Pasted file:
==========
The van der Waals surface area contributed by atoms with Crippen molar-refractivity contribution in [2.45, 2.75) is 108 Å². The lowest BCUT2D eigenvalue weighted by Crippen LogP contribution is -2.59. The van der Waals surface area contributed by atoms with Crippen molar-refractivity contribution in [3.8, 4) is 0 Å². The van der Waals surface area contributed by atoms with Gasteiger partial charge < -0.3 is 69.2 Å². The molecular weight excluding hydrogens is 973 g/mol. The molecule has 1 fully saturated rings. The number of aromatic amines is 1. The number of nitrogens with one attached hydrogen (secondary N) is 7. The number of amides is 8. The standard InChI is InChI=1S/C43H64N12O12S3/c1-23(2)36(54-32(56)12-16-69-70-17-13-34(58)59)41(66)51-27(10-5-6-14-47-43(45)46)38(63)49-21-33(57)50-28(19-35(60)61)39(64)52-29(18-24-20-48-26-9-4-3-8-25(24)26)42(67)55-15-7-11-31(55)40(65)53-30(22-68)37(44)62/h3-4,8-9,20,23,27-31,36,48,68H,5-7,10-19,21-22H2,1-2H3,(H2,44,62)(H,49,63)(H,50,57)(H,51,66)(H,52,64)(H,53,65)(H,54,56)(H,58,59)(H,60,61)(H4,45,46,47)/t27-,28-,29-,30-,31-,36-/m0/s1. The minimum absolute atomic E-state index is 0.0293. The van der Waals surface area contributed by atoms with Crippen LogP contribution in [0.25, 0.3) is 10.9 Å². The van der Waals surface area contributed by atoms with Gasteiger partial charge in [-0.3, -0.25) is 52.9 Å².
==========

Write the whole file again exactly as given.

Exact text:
The van der Waals surface area contributed by atoms with Crippen molar-refractivity contribution in [2.45, 2.75) is 108 Å². The lowest BCUT2D eigenvalue weighted by Crippen LogP contribution is -2.59. The van der Waals surface area contributed by atoms with Crippen molar-refractivity contribution in [3.8, 4) is 0 Å². The van der Waals surface area contributed by atoms with Gasteiger partial charge < -0.3 is 69.2 Å². The molecular weight excluding hydrogens is 973 g/mol. The molecule has 1 fully saturated rings. The number of aromatic amines is 1. The number of nitrogens with one attached hydrogen (secondary N) is 7. The number of amides is 8. The standard InChI is InChI=1S/C43H64N12O12S3/c1-23(2)36(54-32(56)12-16-69-70-17-13-34(58)59)41(66)51-27(10-5-6-14-47-43(45)46)38(63)49-21-33(57)50-28(19-35(60)61)39(64)52-29(18-24-20-48-26-9-4-3-8-25(24)26)42(67)55-15-7-11-31(55)40(65)53-30(22-68)37(44)62/h3-4,8-9,20,23,27-31,36,48,68H,5-7,10-19,21-22H2,1-2H3,(H2,44,62)(H,49,63)(H,50,57)(H,51,66)(H,52,64)(H,53,65)(H,54,56)(H,58,59)(H,60,61)(H4,45,46,47)/t27-,28-,29-,30-,31-,36-/m0/s1. The minimum absolute atomic E-state index is 0.0293. The van der Waals surface area contributed by atoms with Crippen LogP contribution in [0.25, 0.3) is 10.9 Å². The van der Waals surface area contributed by atoms with Gasteiger partial charge in [-0.3, -0.25) is 52.9 Å².